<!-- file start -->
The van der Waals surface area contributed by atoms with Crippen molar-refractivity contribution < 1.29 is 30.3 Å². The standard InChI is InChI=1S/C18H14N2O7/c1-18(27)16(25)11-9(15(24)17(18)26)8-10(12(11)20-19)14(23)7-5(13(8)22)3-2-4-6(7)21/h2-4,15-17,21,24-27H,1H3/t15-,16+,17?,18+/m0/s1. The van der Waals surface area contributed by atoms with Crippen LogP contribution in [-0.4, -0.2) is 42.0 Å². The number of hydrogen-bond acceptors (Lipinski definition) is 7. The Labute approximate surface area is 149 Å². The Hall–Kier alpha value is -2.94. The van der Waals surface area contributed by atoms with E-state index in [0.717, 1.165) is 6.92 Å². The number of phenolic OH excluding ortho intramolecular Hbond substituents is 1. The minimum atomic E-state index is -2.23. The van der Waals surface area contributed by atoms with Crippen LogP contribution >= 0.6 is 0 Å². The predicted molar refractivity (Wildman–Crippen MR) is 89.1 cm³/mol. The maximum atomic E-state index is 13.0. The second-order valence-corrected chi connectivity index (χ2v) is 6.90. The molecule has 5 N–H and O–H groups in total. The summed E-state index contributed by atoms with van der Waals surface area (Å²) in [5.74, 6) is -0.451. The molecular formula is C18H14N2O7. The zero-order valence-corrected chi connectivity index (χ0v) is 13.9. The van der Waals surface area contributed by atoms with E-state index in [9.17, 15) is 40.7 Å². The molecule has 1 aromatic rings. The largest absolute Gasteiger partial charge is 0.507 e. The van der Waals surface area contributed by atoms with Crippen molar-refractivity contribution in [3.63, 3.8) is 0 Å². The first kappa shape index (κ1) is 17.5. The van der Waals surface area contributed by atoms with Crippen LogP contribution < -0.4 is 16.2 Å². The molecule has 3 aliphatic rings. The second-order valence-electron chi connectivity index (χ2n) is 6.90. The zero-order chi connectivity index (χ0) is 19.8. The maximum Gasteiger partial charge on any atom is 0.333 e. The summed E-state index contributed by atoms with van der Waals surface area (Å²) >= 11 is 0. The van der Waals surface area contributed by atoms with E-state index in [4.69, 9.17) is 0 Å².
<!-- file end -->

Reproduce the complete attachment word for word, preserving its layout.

The van der Waals surface area contributed by atoms with Crippen molar-refractivity contribution < 1.29 is 30.3 Å². The standard InChI is InChI=1S/C18H14N2O7/c1-18(27)16(25)11-9(15(24)17(18)26)8-10(12(11)20-19)14(23)7-5(13(8)22)3-2-4-6(7)21/h2-4,15-17,21,24-27H,1H3/t15-,16+,17?,18+/m0/s1. The van der Waals surface area contributed by atoms with Crippen LogP contribution in [-0.4, -0.2) is 42.0 Å². The number of hydrogen-bond acceptors (Lipinski definition) is 7. The Labute approximate surface area is 149 Å². The Hall–Kier alpha value is -2.94. The van der Waals surface area contributed by atoms with E-state index in [0.717, 1.165) is 6.92 Å². The number of phenolic OH excluding ortho intramolecular Hbond substituents is 1. The minimum atomic E-state index is -2.23. The van der Waals surface area contributed by atoms with Crippen LogP contribution >= 0.6 is 0 Å². The predicted molar refractivity (Wildman–Crippen MR) is 89.1 cm³/mol. The maximum atomic E-state index is 13.0. The second-order valence-corrected chi connectivity index (χ2v) is 6.90. The molecule has 5 N–H and O–H groups in total. The summed E-state index contributed by atoms with van der Waals surface area (Å²) in [5.74, 6) is -0.451. The molecular formula is C18H14N2O7. The zero-order valence-corrected chi connectivity index (χ0v) is 13.9. The van der Waals surface area contributed by atoms with E-state index in [9.17, 15) is 40.7 Å². The molecule has 1 aromatic rings. The largest absolute Gasteiger partial charge is 0.507 e. The van der Waals surface area contributed by atoms with Crippen molar-refractivity contribution in [3.63, 3.8) is 0 Å². The first kappa shape index (κ1) is 17.5. The van der Waals surface area contributed by atoms with Crippen LogP contribution < -0.4 is 16.2 Å². The molecule has 3 aliphatic rings. The second-order valence-electron chi connectivity index (χ2n) is 6.90. The zero-order chi connectivity index (χ0) is 19.8. The maximum Gasteiger partial charge on any atom is 0.333 e. The summed E-state index contributed by atoms with van der Waals surface area (Å²) >= 11 is 0. The van der Waals surface area contributed by atoms with E-state index in [4.69, 9.17) is 0 Å².